After spending the past 2 weeks in England with my husband’s family, I thought it would be fun to share some interesting differences I noticed between the two countries. This last trip was my 6th visit to the UK, however each trip reminds me of how different our countries can be.
History – it goes without saying that the UK has a significantly richer history than the US. For example, the high school that my husband attended was founded back in 1495 and a church that we visited was built in 669! We have some fantastic history here in the US, but the UK has simply been around longer, so inevitably their history is going to include a lot more than ours.
Driving – Whenever we visit my in-laws we always rent a car so that we have the freedom to travel whenever we want. As per usual, we got to Manchester airport after THREE flights and picked up a rental car. We received a Ford Focus Estate which thankfully was much more spacious than those we have had in previous years. Cars are much smaller over there, due to lack of space, so this car was quite a luxury for us! Once the car is loaded, my husband then has the task of driving a manual car on the other side of the road. This always makes me a bit nervous at the beginning, but he picks it up right away and manages to only stall it a few times per trip.
Drivers are very courteous over there, and I did notice far less honking than what we experience in America. Additionally, their driving laws are much more strict, so I did not see one person using their cell phone while driving.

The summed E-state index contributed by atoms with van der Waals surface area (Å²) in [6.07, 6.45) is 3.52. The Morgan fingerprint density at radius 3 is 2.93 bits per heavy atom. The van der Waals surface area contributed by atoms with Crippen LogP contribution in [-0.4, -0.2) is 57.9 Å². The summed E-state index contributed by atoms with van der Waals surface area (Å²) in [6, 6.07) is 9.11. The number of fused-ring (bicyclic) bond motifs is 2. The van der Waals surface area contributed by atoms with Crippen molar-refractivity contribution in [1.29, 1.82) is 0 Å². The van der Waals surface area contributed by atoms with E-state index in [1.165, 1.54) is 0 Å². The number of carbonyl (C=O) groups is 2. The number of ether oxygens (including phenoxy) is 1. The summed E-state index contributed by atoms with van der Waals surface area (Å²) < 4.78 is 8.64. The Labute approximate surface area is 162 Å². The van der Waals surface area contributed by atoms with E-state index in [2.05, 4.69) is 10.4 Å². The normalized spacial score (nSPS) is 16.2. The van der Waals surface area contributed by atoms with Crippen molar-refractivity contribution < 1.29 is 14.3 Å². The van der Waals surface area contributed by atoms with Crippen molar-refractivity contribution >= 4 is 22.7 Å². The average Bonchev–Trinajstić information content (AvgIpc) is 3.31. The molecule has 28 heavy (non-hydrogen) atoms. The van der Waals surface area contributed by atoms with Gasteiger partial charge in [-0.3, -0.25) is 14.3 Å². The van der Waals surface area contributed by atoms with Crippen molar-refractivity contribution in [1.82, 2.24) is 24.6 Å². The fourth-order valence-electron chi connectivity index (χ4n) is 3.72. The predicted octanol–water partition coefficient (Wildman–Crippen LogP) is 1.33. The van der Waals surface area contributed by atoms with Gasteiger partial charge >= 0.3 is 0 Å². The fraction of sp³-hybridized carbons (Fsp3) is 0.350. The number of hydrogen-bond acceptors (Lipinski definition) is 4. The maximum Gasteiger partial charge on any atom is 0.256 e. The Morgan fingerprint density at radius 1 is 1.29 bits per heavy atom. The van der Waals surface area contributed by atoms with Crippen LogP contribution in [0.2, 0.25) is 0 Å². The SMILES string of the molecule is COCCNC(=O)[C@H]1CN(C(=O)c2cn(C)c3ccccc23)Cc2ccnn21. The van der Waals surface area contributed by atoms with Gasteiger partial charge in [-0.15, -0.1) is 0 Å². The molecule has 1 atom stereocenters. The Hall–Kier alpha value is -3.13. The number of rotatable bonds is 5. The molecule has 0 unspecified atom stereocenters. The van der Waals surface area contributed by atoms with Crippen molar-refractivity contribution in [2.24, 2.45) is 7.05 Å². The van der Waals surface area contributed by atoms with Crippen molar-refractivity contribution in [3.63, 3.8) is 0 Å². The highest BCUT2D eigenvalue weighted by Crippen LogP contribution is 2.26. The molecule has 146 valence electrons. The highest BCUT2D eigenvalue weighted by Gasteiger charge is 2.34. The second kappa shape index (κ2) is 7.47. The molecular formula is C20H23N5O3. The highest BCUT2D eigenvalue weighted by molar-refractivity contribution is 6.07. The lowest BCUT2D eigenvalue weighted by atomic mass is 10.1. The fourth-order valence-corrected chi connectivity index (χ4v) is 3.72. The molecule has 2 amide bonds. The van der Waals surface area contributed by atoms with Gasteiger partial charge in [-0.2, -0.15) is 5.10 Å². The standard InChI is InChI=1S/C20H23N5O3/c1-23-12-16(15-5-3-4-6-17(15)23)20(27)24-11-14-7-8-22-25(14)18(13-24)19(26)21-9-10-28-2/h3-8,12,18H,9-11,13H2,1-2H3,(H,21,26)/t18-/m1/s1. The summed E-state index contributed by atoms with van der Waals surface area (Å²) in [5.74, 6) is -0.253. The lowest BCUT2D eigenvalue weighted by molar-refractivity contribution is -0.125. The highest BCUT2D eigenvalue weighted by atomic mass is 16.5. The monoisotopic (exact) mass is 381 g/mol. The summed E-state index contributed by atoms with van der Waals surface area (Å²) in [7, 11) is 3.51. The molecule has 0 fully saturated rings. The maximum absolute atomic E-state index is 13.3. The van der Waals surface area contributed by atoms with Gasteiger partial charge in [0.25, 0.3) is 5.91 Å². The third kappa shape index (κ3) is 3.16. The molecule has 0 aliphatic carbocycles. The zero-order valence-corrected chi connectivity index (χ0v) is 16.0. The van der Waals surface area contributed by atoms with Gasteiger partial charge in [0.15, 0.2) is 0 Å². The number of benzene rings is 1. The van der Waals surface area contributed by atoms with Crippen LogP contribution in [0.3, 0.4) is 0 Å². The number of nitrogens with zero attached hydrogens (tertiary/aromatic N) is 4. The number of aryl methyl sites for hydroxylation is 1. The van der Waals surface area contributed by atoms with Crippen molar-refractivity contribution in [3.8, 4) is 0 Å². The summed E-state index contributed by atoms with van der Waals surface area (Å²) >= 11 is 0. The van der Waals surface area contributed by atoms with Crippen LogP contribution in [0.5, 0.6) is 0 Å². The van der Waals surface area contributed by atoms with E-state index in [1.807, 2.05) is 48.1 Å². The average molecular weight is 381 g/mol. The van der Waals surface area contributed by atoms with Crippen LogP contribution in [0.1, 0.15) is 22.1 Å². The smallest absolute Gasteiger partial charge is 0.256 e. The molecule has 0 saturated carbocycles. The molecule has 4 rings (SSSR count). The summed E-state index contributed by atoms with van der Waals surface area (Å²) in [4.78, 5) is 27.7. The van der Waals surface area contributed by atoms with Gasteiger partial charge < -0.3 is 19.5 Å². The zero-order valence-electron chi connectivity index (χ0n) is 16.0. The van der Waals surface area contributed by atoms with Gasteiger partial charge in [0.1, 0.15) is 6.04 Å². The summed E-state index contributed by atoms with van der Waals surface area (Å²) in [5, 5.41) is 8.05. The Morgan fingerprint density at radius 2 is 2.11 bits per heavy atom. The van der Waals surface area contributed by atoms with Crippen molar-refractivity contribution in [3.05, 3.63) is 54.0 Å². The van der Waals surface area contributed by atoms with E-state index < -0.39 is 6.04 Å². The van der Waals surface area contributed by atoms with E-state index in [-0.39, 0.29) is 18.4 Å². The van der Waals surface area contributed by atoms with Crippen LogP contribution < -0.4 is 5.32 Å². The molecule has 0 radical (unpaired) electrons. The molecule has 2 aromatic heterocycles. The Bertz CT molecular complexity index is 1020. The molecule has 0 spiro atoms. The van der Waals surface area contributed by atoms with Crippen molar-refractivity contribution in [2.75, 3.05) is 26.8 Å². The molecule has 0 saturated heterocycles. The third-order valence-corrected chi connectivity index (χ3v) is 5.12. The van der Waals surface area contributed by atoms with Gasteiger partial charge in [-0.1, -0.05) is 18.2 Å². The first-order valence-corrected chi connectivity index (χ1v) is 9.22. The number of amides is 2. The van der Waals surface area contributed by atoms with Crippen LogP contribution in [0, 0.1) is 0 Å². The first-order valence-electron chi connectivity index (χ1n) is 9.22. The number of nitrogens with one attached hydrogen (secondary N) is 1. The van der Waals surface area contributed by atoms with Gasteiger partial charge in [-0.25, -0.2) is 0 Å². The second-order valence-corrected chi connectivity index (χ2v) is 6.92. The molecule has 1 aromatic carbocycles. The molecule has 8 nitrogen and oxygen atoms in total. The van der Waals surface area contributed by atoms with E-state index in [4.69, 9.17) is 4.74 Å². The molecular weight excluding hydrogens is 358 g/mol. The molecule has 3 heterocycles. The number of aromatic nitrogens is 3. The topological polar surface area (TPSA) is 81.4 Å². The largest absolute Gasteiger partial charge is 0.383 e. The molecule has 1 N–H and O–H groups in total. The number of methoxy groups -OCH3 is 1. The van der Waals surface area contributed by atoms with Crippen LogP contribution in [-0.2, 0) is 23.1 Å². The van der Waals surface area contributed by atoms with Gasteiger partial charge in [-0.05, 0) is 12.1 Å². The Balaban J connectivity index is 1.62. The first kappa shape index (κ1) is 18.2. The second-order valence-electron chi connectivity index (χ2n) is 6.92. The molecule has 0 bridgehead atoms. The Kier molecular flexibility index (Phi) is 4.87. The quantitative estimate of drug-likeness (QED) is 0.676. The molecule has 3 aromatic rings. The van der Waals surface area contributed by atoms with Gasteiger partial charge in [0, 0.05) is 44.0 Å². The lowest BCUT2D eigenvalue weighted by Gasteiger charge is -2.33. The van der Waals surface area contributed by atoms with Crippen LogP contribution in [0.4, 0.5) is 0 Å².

Tea vs. Coffee – The stereotype is that Brits drink tea and Americans drink coffee (or iced tea). However, these trends are starting to change with coffee becoming more and more prominent in the UK, and English teas being available at most national grocery stores across the country. Capital Teas, who are based in Annapolis, Maryland, have taken things one step further and now have stores where not only can you buy teas and associated utensils, but you can also sample a variety of brews before making your purchase. On the coffee front in the UK, Costa Coffee are the leaders and you literally see their cafes everywhere!
Recycling – The recycling policies in place in the UK are extremely rigid and have been for many years. Residents can be fined if their regular waste is found to contain items that could have been recycled, and they literally recycle everything. There are even drop-off points at the supermarket where you can recycle mobile phones, batteries, print cartridges, and light bulbs!
Dining out – In England, most eateries pay their servers a good wage which means that tipping is usually reserved for examples of exceptional service. The issue that I have seen with this is that because the servers are not necessarily dependent upon their tips and make enough money through their hourly pay, there isn’t as much urgency to provide exceptional service. Nor is there competition over who gets which tables. We visited a handful of establishments where the service was lacking, and there was no real ownership of our table taken by the staff that were serving us. At one restaurant we actually experienced 6 different people from arrival to paying our bill!
Public transportation – England obviously has the huge advantage that most of the country is heavily concentrated in core urban and suburban areas. There are excellent public transportation options in most areas including buses, trains, boats, and of course the world renowned London Underground. This makes things much more enjoyable when visiting larger towns and cities as you can easily avoid traffic delays and congestion. It also means that you eliminate the need to find a parking spot which is extremely challenging due to the narrow streets and limited space that is found in English cities.